Flow continues to develop toward a highly separated condition, although additional analysis will be required to fully determine single-stage efficiencies. Multiple hydrocyclone stages may be needed to ensure a final separation specification is satisfied. Sensitivities to fluid extraction rates between the light fluid overflow output and the heavy fluid underflow output became apparent during simulation set up and results analysis. Once the volume fractions of the two fluids approach their steady-state conditions, the prevention of excessive growth or collapse of the light fluid "bulb" collected at the overflow outlet (far right image of Figure 2) may present a challenge related to flow control schemes. Ultimately, the significant density difference between lithium (~460 kg/m3) and the molten salt (1,500–1,811 kg/m3) quickly develops into separated flows. Specific fluid mechanical properties and hydrogen isotope diffusivity and solubility at elevated temperatures, including two-species parameters such as interfacial tension and partition coefficients, are needed to fully analyze and drive the design of a complete contactor–separator system.
In FY15, we determined that anhydrous lithium hydroxide and lithium carbonate suffer from unfavorable reactions with the lithium blanket and focused our investigation on lithium bis(trifluoromethane)sulfonamide, which is a material widely used as an electrolyte in lithium-ion batteries and has remarkable temperature and chemical stability. We performed melt tests and chemical compatibility studies at temperatures up to 300°C, with favorable results (see Figures 3 and 4). Concurrently, our collaborators at Savannah River National Laboratory investigated rubidium chloride, an alkali metal halide that is promising as a tritium extraction salt because of a lower corrosion potential than other alkali halides, as well as having fewer activation products upon irradiation.
Previous determination of the tritium extraction efficiency of molten salts relied on radiation counting techniques. Because of the hazards of working with radioactive tritium, we used lithium hydride and lithium deuteride as surrogates. It can be quite challenging to perform quantitative analysis of hydrogen because its low mass and high abundance in the environment can lead to unreliable results using standard techniques. We collaborated with scientists at Applied Spectra in Fremont, California to utilize laser-induced breakdown spectroscopy to measure the deuterium content of samples of lithium bis(trifluoromethane)sulfonamide/lithium deuteride. We were able to easily separate the deuterium (sample) from hydrogen (background environment) using the laser-induced breakdown spectroscopy technique (Figure 5). Savannah River National Laboratory has implemented a gas chromatography setup inside a glove box to minimize stray background signals, and preliminary results are promising. Savannah River also demonstrated electrolysis of lithium hydride from molten rubidium-chloride–lithium-chloride with up to 92% conversion efficiency (see Figures 6 and 7).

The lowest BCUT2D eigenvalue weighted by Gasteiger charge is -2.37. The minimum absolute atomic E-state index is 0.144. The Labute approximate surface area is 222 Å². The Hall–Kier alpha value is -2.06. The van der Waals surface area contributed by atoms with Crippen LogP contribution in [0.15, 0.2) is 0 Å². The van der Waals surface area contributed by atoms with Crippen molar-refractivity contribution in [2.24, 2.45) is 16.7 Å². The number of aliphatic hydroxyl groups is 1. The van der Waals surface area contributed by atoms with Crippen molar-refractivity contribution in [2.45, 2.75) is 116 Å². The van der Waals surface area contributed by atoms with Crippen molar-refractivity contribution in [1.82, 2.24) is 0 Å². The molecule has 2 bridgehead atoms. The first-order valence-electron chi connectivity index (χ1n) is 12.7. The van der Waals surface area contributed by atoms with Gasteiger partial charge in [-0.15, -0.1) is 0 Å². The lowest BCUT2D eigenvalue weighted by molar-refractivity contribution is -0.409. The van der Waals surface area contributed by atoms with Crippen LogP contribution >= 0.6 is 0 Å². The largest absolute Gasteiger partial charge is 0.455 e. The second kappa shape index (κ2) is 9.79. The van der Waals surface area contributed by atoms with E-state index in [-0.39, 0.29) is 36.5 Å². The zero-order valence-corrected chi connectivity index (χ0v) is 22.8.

Impact on Mission
The development of this next-generation tritium recovery process for a laser inertial fusion energy market-entry plant is key for the optimization of the fuel cycle and will ultimately allow for an attractive and self-sustained solution for closing the fusion fuel cycle. We have developed a new enabling technology for tritium recovery from fusion blankets, which will provide energy security benefits beyond laser inertial fusion energy to both the DOE and NNSA.
We have developed a new contactor based on a hydrocyclone design that eliminates the need for high-temperature, high-speed centrifugal contactors. We have investigated new lithium salts such as lithium bis(trifluoromethane)sulfonamide, which can replace problematic lithium halide salts in the tritium extraction process. We developed analytical systems to measure the extraction efficiency of the new molten salt systems that do not rely on counting radioactive tritium, and demonstrated proof of principle using model lithium bis(trifluoromethane)sulfonamideI and lithium deuteride mixtures. This successful research project has resulted in records of invention and provisional patents. The next step would be to fully characterize the extraction performance of the new salt systems.
- Bandhauer, T., and J. Adler, Alternative methods for trituim recovery from the LIFE lithium blanket: FY13 final report. Colorado State University, Fort Collins, CO. (2013).
Publications and Presentations
- Reyes, S., “LIFE: A sustainable solution for developing safe, clean fusion power.” Health Phys. 104, 641 (2013). LLNL-TR-576952.
- Reyes, S., et al., “LIFE tritium processing: A sustainable solution for closing the fusion fuel cycle.” Fusion Sci. Tech. 64, 187 (2013). LLNL-TR-576952.